Ottawa Gatineau Geoheritage

The Ottawa-Gatineau Geoheritage Project promotes greater public knowledge and appreciation of the geology and related landscapes in and around Canada's National Capital Region

Several places around the National Capital Region showcase exhibits of our geological heritage. The following exhibits are open to the public during opening hours:


W.E. Logan Hall, Geological Survey of Canada

Ground floor, 601 Booth Street, Ottawa

A fascinating, large, one-room display of the history and personalities involved in the geological exploration of Canada, including some of the fossils, rocks and minerals they discovered. See also meteorites and the stories of their discovery, economic ores and minerals and mining, and nice examples of many rare and beautiful crystals and other minerals, including items of local interest.

Open 7:30am-4:30pm, Monday to Friday, excluding government holidays (no admission charge).

Plant and mollusc fossils collected by G.M. Dawson, 1880s.

Ancient ‘sea scorpion’, Eurypterus remipes, collected from Late Silurian rocks at Niagara, ON.

Trilobite, Olenoides serratus, from the Late Middle Cambrian Burgess Shale, UNESCO World Heritage Site, Yoho National Park, British Columbia.


Vale Earth Sciences Gallery, Canadian Museum of Nature

3rd floor east, Canadian Museum of Nature, 240 McLeod Street, Ottawa, Ontario

Discover our planet, and learn how geology and mineralogy connect with everyday life. Explore the diversity of Canada's rocks and minerals and those from around the world; see spectacular gems; discover the oldest rock in Canada, meteorites, and samples from the Earth's core, mantle and crust. If your interests run to fossil vertebrates, check out the Talisman Energy Fossil Gallery on the main floor west, featuring some of Canada's most important dinosaur and other Late Cretaceous and later fossils and their geological context.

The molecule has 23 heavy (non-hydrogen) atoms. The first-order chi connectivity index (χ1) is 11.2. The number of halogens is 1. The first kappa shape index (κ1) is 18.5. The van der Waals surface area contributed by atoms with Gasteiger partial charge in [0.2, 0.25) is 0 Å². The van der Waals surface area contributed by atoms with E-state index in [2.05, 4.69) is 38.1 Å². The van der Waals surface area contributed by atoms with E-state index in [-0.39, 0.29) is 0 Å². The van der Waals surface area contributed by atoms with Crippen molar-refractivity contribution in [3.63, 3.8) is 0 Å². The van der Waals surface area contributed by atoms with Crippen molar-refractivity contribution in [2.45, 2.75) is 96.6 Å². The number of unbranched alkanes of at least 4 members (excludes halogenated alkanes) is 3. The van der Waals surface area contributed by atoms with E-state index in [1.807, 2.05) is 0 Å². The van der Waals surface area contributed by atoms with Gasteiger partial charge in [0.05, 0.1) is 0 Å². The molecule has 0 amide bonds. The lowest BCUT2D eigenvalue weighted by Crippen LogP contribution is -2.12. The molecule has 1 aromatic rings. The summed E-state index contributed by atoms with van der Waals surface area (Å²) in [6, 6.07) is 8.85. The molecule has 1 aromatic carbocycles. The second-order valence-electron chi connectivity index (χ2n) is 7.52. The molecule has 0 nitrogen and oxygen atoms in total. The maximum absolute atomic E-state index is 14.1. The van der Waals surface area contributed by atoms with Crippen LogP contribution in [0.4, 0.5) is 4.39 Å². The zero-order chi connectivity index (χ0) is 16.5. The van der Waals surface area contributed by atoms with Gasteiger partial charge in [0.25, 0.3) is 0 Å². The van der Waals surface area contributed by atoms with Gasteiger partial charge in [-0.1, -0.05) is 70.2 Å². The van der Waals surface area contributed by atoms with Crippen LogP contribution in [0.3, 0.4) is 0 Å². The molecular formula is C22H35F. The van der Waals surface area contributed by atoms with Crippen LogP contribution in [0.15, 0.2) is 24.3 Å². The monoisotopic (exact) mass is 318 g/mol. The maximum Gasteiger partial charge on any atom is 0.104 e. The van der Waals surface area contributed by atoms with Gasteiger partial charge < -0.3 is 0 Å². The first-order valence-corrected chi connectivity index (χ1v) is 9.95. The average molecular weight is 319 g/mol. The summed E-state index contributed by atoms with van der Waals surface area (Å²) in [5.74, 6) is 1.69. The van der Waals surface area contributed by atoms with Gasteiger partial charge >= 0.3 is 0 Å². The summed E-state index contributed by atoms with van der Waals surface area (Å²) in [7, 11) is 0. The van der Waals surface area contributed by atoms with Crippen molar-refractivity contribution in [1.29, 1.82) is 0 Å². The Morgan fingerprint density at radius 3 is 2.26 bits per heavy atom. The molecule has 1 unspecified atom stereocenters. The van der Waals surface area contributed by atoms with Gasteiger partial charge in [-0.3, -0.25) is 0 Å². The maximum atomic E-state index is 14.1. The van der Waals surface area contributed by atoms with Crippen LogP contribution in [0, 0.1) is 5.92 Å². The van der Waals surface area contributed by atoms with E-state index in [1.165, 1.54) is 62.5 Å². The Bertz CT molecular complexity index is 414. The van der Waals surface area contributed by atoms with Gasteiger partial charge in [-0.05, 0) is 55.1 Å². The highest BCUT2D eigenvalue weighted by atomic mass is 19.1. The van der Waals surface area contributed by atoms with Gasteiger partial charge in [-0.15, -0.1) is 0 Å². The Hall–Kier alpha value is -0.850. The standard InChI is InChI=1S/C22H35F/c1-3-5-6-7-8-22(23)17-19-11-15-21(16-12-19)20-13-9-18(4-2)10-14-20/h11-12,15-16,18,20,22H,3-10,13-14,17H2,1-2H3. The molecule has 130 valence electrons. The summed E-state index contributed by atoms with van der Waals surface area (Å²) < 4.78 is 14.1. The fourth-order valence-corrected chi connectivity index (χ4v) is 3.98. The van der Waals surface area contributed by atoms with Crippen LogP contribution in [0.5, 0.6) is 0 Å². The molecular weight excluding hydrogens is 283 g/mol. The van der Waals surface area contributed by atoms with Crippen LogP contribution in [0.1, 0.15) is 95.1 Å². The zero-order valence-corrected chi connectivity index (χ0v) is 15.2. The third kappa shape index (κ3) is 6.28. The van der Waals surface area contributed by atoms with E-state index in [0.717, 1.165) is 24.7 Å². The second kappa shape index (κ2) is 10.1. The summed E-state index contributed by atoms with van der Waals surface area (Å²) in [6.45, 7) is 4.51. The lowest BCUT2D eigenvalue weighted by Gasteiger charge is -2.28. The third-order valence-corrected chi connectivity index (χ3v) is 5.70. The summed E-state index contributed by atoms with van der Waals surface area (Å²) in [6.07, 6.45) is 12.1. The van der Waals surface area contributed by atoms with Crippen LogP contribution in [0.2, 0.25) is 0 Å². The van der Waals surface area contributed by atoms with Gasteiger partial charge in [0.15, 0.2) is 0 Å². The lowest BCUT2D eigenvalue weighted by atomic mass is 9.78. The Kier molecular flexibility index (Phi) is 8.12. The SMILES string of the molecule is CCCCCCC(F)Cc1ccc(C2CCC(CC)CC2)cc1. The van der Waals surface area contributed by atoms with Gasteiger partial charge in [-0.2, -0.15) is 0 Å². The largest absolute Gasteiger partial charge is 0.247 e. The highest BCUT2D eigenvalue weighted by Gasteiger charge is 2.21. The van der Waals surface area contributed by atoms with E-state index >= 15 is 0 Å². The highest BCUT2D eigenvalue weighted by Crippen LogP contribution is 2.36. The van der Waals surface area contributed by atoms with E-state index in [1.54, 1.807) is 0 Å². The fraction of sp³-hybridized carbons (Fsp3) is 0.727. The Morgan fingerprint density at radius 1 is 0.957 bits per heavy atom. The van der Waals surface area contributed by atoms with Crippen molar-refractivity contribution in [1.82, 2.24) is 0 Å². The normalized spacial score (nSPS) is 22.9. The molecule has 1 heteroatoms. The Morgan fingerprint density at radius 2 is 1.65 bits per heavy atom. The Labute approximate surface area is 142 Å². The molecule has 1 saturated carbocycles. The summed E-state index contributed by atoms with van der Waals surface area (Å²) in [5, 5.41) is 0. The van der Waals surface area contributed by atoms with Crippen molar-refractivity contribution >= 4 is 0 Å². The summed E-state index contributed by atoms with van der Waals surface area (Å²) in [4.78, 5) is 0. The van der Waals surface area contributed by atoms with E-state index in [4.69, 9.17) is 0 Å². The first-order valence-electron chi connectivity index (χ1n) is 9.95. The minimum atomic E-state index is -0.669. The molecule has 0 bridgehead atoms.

The gallery, housed in a spectacularly renovated heritage building built of stone from the local area and around Canada, offers a fascinating journey through geological time. Learn how the Earth formed, how powerful forces have shaped and changed our planet, and how geology and mineralogy connect with everyday life. Explore the diversity of Canada's rocks and minerals and those from around the world; see spectacular gems; discover the oldest rock in Canada, meteorites, and samples from the Earth's core, mantle and crust. If your interests run to fossil vertebrates, check out the Talisman Energy Fossil Gallery on the main floor west, featuring some of Canada's most important dinosaur and other Late Cretaceous and later fossils and their geological context.

 

Check the museum's website for admission fees and open hours.

Banded iron from Sherman Mine, Temagami, ON, formed as a sedimentary deposit of iron oxide 2.2 billion years ago, when Earth's oxygen largely came from cyanobacteria.

 

4.2 billion year-old Acasta gneiss, Acasta River, NWT, one of the oldest rocks known.

A specimen of azurite and malachite, one of the many spectacular mineral specimens in the exhibit.

Apatite crystals from the Grenville geological province, Ontario and Quebec, Canada.


Sir William E. Logan exhibit, Canadian Museum of Civilization

Face to Face: The Canadian Personalities Hall, Canadian Museum of Civilization, 100 Laurier Street, Gatineau, Quebec

Logan was the founding director of the Geological Survey of Canada, and played a central role in the development of Canada's national museums. In the mid-1800s, Logan led a national effort to identify, document and develop Canada's vast mineral resources.

Check the museum's website for admission fees and open hours.